Water worries over KSM mine persist
The Kerr-Sulphurets-Mitchell (KSM) Mine being proposed in Canada's British Columbia province is nearing its final stages, with the fourth and final comment period on the project's environmental assessment coming to a close Aug. 20.
The first of five major mining sites planned for development along transboundary waters, the sheer scale of the KSM and the rapidity of development in the region have been causing consternation among Alaska's Native communities, fishing and travel industry associations, and environmental groups.
The British Columbia Environmental Assessment Office's report on the KSM copper, gold and molybdenum mine, has concluded that mitigation measures currently proposed for the site are adequate for protecting Alaskan waters and fish. The applicant, Seabridge Gold Inc. was notified of the decision last week, and final approval of the project is to be considered next at Canada's federal level.
A news release put out by the United Tribal Transboundary Mining Work Group last week says southeastern tribes are not confident in these findings and are pushing for Canada to conduct a more rigorous panel review of the proposed mine as the public comment period draws to a close.
"Everything has potential to not work as planned, especially when you're dealing with that kind of scale," said John Morris Jr., the work group's co-chair. "You've got to look at that potential impact."
"Stakeholder-wise and as someone who's pretty invested in wild salmon ... I'm very concerned," said Lindsey Bloom, a fisheries consultant for conservancy group Trout Unlimited and Juneau-based commercial fisherman. Because of its size, she said KSM caused her particular concern.
Already a seismically active region, the recent breach at the Mount Polley Mine near Likely, B.C., has also done little to quell fears of an ecological disaster. A dam retaining a tailings pond for that mine burst on Monday, releasing about 2.6 billion gallons of water and 5 million cubic yards of metals-contaminated slurry into surrounding water systems.
Although the breach has by now been reported as stabilized, communities have been advised to avoid using water from the Quesnel and Cariboo river systems. There is no indication yet what the extent of the damage will be.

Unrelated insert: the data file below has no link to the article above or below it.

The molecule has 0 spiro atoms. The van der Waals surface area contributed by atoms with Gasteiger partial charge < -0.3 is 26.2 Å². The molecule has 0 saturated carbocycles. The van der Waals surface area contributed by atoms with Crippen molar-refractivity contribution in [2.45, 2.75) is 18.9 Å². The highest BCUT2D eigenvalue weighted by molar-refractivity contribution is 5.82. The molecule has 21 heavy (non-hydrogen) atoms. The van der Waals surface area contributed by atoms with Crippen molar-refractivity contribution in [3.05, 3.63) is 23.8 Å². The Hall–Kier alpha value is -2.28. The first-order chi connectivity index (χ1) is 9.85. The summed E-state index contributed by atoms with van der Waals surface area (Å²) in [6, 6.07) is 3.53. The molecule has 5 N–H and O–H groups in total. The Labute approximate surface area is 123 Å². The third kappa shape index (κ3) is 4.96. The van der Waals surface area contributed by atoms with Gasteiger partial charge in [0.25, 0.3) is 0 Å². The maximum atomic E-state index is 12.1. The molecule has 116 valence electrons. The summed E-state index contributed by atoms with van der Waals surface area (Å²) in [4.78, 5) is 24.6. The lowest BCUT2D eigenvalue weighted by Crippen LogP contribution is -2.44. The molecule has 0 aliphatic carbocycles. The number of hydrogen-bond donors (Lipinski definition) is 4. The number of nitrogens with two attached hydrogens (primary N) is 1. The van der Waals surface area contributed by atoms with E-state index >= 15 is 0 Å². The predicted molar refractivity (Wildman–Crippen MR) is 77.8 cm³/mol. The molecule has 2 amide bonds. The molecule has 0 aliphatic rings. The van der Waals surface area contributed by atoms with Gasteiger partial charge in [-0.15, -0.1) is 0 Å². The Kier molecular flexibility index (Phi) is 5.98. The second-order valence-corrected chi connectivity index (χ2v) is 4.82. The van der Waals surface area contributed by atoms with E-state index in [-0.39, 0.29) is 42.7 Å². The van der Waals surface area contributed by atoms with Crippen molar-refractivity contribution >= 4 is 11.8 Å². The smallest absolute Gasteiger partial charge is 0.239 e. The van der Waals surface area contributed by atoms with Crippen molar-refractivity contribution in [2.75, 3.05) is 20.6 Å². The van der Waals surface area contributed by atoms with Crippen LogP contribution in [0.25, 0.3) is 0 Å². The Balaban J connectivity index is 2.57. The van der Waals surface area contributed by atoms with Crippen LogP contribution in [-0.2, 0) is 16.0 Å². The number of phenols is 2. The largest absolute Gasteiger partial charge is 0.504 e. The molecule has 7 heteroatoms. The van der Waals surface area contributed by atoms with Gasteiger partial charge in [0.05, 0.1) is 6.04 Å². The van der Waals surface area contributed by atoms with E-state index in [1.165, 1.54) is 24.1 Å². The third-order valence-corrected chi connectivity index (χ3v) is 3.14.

"I'm really sad for those fishermen," Bloom said. "They've had this tragic and catastrophic failure," at a time she explains should have been their best harvest of the year. "It's devastating."
Though not against the development or industry in general, Morris is concerned at the swiftness and scale of Canada's plans. For instance, the waste retention dams at KSM alone will each be over 700 feet tall – bigger than the Hoover Dam – and will be made of waste rock rather than concrete.
"It's not going to last forever, you know?" Morris observed. "If one goes, it's going to happen again to another one."
The National Congress of American Indians also passed a resolution earlier this summer requesting that the United States government engage more directly with Canada over proposed mining operations in its British Columbia province.
The resolution takes issue with risks to the Taku, Stikine and Unuk rivers posed by five large, open-pit mines being developed further upstream. For the Stikine River, this includes the Galore Creek, Schaft Creek and Red Chris mines. The KSM would be located near the headwaters of the Unuk.
According to the resolution, "Southeast Alaska communities downstream from the mines will face negative impacts and risks to clean water, salmon and hooligan runs, wildlife and livelihoods, yet will receive no economic benefit from the mines."
Public comments for the KSM can still be submitted by post to KSM Project, Canadian Environmental Assessment Agency, 410-701 Georgia Street West, Vancouver B.C. V7Y1C6. Comments can also be sent by email to KSM.Project@ceaa-acee.gc.ca. This is the fourth and final comment period on the KSM project's environmental assessment, and all comments must be received by Aug. 20 to be considered.
Additional information on the project can be found at http://www.ceaa-acee.gc.ca/050
=49262, and at seacc.org/mining/transboundary-mines/kerr-sulphurets-mitchell-mine.